On December 15, Alger Hiss proposed to the grand jury a theory that someone (perhaps Chambers)[455] had sneaked into the State Department and stolen the documents from his desk[456] then, having somehow obtained access to Hiss's typewriter,[457] typed some of the documents on it[458] and microfilmed others, and then sneaked back into the State Department and replaced the originals,[459] all in an elaborate plot to frame Hiss[460] a decade later.[461] Even Hiss admitted that his theory was "fantastic,"[462] stating, "Until the day I die, I shall wonder how Whittaker Chambers got into my house to use my typewriter," a statement provoking outright laughter among jurors.[463]

That day, Hiss testified that he never gave any documents to Whittaker Chambers, and that he had no contact with Chambers after January 1, 1937. The same day, the grand jury indicted Hiss on two counts of perjury, charging that he lied under oath in both these statements. Because the five-year statute of limitations had expired, the grand jury could not consider espionage charges.

Just as Chambers had gained the upper hand by voluntarily waiving immunity from slander, the influential[464] columnist Walter Lippmann, a Socialist[465] and Soviet intelligence source,[466] (whose secretary, Mary Price, was a Soviet agent)[467] suggested that Hiss turn the tables by waiving the statute of limitations on espionage. Hiss never took him up on that suggestion.[468]

The Trials

On May 31, 1949, Alger Hiss went on trial for perjury in New York City. At trial, Hiss provided an all-star cast of character witnesses, including such notables as Adlai Stevenson, Justice Felix Frankfurter, and former Democratic presidential candidate John W. Davis. However, both Under Secretary Welles and Sayre testified that delivering the classified documents to a foreign power would enable them to break America's most secret codes.[469]

At Hiss’ first perjury trial, Hornbeck testified that an unnamed friend had warned him that Hiss was a Communist fellow-traveler, but he disregarded the warning.[470] At the second trial, Hornbeck testified that on at least two occasions he was warned that Hiss was a Communist, and named Bullitt as his source.[471] John Foster Dulles, who had recommended Hiss for the Carnegie Endowment, likewise testified at that trial that various people had warned him that Hiss was a Communist.[472]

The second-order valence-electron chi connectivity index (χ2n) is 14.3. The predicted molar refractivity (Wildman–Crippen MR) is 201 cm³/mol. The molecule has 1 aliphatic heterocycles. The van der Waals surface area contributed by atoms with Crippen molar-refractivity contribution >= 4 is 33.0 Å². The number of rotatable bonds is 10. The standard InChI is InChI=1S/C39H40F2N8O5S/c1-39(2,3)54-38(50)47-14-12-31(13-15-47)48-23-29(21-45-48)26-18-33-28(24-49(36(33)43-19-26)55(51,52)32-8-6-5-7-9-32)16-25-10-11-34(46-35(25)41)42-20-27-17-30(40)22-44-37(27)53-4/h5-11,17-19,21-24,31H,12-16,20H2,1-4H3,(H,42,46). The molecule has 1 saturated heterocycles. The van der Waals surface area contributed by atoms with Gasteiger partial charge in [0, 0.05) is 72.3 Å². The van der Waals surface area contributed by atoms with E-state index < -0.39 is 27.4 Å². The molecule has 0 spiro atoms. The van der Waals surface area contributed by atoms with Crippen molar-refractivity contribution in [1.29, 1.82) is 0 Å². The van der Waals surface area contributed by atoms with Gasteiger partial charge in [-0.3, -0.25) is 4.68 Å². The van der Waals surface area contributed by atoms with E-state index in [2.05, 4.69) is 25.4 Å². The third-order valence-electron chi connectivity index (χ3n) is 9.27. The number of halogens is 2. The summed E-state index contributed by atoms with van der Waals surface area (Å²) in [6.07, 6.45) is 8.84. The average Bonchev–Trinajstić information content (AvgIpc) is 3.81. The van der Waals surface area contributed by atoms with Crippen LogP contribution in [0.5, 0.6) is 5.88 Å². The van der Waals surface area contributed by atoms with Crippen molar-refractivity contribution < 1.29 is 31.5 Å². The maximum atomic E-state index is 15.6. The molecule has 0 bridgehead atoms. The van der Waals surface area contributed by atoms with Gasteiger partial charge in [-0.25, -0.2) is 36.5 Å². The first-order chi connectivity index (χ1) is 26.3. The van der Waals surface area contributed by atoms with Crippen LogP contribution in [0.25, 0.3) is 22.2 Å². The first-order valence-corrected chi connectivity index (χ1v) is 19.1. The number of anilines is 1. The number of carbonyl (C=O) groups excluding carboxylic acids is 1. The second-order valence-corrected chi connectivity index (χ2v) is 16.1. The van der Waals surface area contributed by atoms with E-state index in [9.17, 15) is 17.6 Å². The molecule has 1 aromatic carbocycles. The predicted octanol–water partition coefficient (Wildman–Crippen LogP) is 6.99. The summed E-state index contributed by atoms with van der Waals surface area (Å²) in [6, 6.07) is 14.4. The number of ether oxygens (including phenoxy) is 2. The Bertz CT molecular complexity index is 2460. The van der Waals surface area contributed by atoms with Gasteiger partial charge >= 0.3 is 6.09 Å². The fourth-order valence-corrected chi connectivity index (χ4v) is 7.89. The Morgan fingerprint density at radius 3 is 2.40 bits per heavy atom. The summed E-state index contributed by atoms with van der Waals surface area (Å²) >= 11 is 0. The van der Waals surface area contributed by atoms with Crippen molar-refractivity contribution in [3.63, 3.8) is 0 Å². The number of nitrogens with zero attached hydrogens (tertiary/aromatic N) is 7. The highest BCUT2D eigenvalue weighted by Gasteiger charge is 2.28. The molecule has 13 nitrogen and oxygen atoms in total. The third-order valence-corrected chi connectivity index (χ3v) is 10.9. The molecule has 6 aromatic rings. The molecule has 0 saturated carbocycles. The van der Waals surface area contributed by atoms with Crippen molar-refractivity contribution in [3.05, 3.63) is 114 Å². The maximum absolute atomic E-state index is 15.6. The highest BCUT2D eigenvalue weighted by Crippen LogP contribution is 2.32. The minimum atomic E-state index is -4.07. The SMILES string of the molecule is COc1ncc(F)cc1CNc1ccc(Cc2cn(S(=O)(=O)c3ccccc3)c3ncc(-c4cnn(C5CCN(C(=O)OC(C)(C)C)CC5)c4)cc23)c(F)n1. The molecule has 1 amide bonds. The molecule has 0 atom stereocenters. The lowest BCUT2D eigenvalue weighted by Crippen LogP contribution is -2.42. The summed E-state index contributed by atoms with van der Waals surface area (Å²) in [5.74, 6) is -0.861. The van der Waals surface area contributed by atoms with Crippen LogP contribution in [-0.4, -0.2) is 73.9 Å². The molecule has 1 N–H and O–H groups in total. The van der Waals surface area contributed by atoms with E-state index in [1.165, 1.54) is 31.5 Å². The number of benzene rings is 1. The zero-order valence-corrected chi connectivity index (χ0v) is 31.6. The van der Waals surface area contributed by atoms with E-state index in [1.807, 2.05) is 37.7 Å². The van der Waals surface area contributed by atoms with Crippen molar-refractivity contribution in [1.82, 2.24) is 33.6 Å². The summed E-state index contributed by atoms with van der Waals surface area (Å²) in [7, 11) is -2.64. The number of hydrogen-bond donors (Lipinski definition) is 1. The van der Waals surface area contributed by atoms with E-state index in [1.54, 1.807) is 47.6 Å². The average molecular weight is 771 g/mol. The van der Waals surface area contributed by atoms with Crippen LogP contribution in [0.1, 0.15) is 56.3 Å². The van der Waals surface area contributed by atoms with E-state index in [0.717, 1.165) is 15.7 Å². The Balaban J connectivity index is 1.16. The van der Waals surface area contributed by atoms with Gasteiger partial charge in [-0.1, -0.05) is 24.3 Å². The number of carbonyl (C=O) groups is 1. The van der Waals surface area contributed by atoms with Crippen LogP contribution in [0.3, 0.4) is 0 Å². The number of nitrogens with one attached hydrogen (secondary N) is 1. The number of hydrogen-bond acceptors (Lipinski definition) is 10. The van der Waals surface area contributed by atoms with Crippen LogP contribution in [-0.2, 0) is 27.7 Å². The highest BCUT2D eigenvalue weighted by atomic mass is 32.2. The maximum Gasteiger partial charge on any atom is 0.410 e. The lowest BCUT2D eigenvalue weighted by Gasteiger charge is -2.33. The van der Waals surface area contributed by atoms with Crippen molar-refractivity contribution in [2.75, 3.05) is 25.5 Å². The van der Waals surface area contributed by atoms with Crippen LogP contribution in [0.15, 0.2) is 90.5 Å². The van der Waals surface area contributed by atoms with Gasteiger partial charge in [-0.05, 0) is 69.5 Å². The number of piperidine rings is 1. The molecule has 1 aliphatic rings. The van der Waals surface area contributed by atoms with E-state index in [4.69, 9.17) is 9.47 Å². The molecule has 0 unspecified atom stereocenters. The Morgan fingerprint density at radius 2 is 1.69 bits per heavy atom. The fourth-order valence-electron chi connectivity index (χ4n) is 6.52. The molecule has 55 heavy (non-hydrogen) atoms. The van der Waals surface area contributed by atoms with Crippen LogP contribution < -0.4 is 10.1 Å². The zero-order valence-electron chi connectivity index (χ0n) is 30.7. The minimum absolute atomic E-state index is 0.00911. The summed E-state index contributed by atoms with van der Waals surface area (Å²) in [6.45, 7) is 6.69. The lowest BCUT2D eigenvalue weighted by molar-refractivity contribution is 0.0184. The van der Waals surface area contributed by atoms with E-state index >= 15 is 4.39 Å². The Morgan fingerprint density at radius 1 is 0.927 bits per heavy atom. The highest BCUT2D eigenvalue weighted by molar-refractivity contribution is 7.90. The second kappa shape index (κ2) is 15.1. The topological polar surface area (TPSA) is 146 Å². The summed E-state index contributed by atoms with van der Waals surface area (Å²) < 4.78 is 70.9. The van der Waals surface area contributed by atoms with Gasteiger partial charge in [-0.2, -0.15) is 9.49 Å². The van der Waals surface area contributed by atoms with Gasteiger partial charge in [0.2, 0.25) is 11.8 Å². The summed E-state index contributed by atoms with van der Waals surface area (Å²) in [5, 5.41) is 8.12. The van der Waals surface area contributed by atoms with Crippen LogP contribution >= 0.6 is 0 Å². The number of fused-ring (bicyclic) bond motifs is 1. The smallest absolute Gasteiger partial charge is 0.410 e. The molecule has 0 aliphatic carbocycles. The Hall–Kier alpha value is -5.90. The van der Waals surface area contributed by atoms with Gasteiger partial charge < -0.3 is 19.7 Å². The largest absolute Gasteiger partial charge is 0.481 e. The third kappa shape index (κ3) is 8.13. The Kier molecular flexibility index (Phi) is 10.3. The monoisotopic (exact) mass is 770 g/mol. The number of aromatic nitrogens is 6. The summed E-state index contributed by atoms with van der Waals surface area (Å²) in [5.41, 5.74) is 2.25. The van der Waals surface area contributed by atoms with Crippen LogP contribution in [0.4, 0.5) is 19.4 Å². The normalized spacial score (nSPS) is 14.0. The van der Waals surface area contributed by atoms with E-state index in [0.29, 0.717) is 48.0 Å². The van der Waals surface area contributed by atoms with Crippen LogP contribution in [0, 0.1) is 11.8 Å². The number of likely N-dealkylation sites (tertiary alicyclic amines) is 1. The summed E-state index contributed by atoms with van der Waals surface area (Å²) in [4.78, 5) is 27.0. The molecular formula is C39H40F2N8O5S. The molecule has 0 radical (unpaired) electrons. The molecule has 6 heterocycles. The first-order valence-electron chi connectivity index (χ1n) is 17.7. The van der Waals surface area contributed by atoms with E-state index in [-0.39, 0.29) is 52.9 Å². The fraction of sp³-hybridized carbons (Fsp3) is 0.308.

The prosecution called Hede Massing, but at the first trial Judge Samuel H. Kaufman ruled that her testimony was irrelevant. At the second trial, Judge Henry W. Goddard allowed her to testify about Hiss's 1935 attempt to get Noel Field to transfer from her OGPU group to Hiss's GRU group. To avoid testifying, Field fled to the East bloc.

Hiss’ attorney conceded that the stolen documents had been copied on Hiss's Woodstock, telling the jury the question was not “what typewriter was used, but who the typist was.”[473]

The defense reverted to Hiss's original "insanity defense" (to wit, that Chambers was insane), calling a psychiatrist, Dr. Carl Binger, who attempted to psychoanalyze Chambers without interviewing him, testifying that “Mr. Chambers is suffering from a condition known as a psychopathic personality.”[474] So thoroughly did his testimony collapse under scrutiny that the prosecutor’s cross examination of Binger has been used as a model[475] to teach generations of law students.[476]

Among the symptoms of psychopathic personality, Binger mentioned “abnormal sexuality.” An important part of the Hiss defense strategy was to exploit Chambers’ sexual orientation in order to portray him as mentally ill and therefore not a credible witness: Hiss himself dictated for the record a rumor that Chambers had been treated in 1938 “for gonorrhea, frigidity, shock, and persecution complex.”[477] Writing in Oxford University's Oxonian Review, professed "liberal" Daniel Hemel sums up:

[W]hat is striking about the Hiss trial is not that the prosecution engaged in shameless red-baiting (it did not), but that Hiss’s defense team engaged in shameless gay-baiting. Unable to discredit Chambers based on the facts of the case, Hiss’s lawyers (with the defendant’s encouragement) sought to smear Chambers based on the fact that he was bisexual. Fortunately, the jurors in the Hiss case were not as horrifyingly homophobic as Hiss and his attorneys. In retrospect, if either side of the trial engaged in egregious behaviour, it was the defense—not the prosecution.

Hiss's friend and former colleague, Charles Wyzanski, Senior District Judge of the U.S. District Court in Boston, testified in both trials in defense of Hiss. Wyzanski, who "initially had supposed [Hiss] innocent," (Italics in original) later concluded that "Hiss was guilty," as did Hiss's own attorney, William L. Marbury.


Convicted, a handcuffed Hiss leaves courtroom for prison. Source: Life magazine
On June 8, 1949, the jurors voted eight to four for conviction,[478] resulting in a hung jury in Hiss's first trial. The second trial began on November 17, 1949. On January 21, 1950, the jury took less than 24 hours to return a unanimous verdict: Guilty on both counts. In his pre-sentencing statement, Hiss said, "I am confident that in the future the full facts showing how Whittaker Chambers was able to carry out forgery by typewriter will be developed." (Concerning the four handwritten documents Hiss had admitted were in his own handwriting, he was silent.) A KGB memo notes that GRU agent “Leonard”, identified as “chief of one of the main divisions in the State Department and a member of 'Karl's' (Chambers')[479] group,” was convicted “at the beginning of 1950.”[480] The only senior American diplomat convicted of an espionage-related crime in 1950 was Alger Hiss, whom Gorsky had identified as "Leonard" in 1948.[481]